Getting Around in Europe

First, we have to fly there!

One of my favorite parts of travel is not driving. We usually go places that are walkable and have good public transit. Since Germany was our first destination for this trip, I hit my dad up for information. We were flying into Frankfurt and had to get to Schwabisch Hall.

He’d recently made the same trip to visit his family and friends. I figured a train to Schwäbisch Hall, a short taxi ride to our hotel.

Fortunately, he told me the stuff that doesn’t appear in a travel brochure (which Schwäbisch Hall doesn’t, either, by the way). He recommended catching a train to Stuttgart and renting a car for the rest of the way.

Boarding the train to Stuttgart

As it turns out, that was pretty darn perfect.

The Train to Stuttgart

After spending a night in Frankfurt, we left our hotel and headed to the Frankfurt (Main) Hauptbahnhof. Our train to Stuttgart took about 2 hours, and required no train changes. I just relaxed and read as the scenery flashed by, showing all these asphalt bike paths that made me long for a few weeks with my road bike in the German countryside. The stroller-friendly car had plenty of space for Anneka to practice her new skill of crawling. The price was $29 EUR each. You can get tickets right at the station without a problem.

One VW to Swabia

We rented a VW Golf Europcar at the airport and began a long, confusing search for the car in the multitude of parking garages. This was a stressful affair since nothing seemed to make any organized sense. Even worse, we weren’t sure how to install the carseat. The garage attendant was convinced there should be a base the carseat plugs into, while the desk people insisted otherwise. There’s a bit of a trick to using the seat belts to secure the carseat, but I can’t explain it here. And the staff could be far more helpful here (even though they’re very friendly).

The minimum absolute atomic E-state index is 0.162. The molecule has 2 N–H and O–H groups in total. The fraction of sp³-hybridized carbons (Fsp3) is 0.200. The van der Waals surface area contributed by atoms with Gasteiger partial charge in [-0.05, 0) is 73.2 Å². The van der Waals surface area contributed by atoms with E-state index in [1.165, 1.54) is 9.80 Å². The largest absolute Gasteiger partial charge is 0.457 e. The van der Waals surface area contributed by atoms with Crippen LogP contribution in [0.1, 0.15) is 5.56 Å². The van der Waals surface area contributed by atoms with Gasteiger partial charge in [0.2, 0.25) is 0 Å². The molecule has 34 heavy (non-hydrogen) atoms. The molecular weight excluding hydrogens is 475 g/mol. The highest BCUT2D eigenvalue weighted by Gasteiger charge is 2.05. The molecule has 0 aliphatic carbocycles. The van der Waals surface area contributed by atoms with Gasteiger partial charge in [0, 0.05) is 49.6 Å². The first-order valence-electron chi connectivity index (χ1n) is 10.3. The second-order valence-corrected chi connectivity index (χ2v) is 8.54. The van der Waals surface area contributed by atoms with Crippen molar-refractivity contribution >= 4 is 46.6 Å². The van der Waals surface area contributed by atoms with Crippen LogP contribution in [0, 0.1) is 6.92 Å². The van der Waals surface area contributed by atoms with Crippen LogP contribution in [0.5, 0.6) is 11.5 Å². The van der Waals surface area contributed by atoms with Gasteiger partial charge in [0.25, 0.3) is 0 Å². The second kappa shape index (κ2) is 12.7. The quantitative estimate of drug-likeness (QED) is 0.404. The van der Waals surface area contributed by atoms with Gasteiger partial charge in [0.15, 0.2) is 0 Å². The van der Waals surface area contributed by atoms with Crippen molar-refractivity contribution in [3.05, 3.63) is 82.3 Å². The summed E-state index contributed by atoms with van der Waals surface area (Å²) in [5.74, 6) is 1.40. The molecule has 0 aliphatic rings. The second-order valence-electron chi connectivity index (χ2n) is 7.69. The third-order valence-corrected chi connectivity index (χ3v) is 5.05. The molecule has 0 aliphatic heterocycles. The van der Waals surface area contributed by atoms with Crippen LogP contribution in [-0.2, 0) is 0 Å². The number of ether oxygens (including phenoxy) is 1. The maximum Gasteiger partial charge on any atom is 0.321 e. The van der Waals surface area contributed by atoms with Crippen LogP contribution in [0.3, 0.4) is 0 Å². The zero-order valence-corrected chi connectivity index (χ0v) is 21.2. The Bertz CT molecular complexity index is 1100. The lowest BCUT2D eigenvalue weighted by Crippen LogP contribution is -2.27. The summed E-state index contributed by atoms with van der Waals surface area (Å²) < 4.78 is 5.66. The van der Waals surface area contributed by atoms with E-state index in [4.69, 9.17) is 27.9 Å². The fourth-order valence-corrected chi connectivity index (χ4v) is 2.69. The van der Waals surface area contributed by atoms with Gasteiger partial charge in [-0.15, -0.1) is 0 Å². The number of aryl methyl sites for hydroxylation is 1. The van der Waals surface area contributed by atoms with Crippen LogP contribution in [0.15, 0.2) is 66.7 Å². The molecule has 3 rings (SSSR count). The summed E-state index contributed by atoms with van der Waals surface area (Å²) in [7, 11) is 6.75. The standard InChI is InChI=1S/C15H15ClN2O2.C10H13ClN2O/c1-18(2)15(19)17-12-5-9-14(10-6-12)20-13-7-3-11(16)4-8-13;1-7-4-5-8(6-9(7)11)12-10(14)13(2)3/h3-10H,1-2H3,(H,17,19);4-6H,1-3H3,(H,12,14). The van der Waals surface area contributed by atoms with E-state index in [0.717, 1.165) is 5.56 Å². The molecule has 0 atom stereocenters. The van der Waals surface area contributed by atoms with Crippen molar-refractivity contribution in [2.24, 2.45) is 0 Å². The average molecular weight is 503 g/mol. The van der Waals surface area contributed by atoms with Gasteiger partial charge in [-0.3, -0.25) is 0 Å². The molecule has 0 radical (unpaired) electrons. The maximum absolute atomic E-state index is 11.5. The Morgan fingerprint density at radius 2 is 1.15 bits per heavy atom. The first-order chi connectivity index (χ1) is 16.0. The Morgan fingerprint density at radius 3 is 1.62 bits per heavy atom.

Let’s drive!

The VW Golf, by the way, is the only rental car I’ve ever liked as much as a Subaru. It handled beautifully, accelerating, braking and turning well in all circumstances – even rain. It was a six-speed manual, which was perfect for a guy who drives a manual at home. But I had a devil of a time figuring out how to put it in reverse. It turns out you push down on the shifter and move it to the top left. Good thing I had my smartphone to answer the question, or I’d still be stuck in that parking garage.

The Eurostar will wow most American travelers.

Driving on the German freeways is nowhere near as frightening as you might expect, either. Yes, some people drive really damn fast. But they seem to use their heads along with their turn signals. Slower traffic is very good about keeping to the right. The highway signs are top-notch, and the pavement itself is in perfect shape.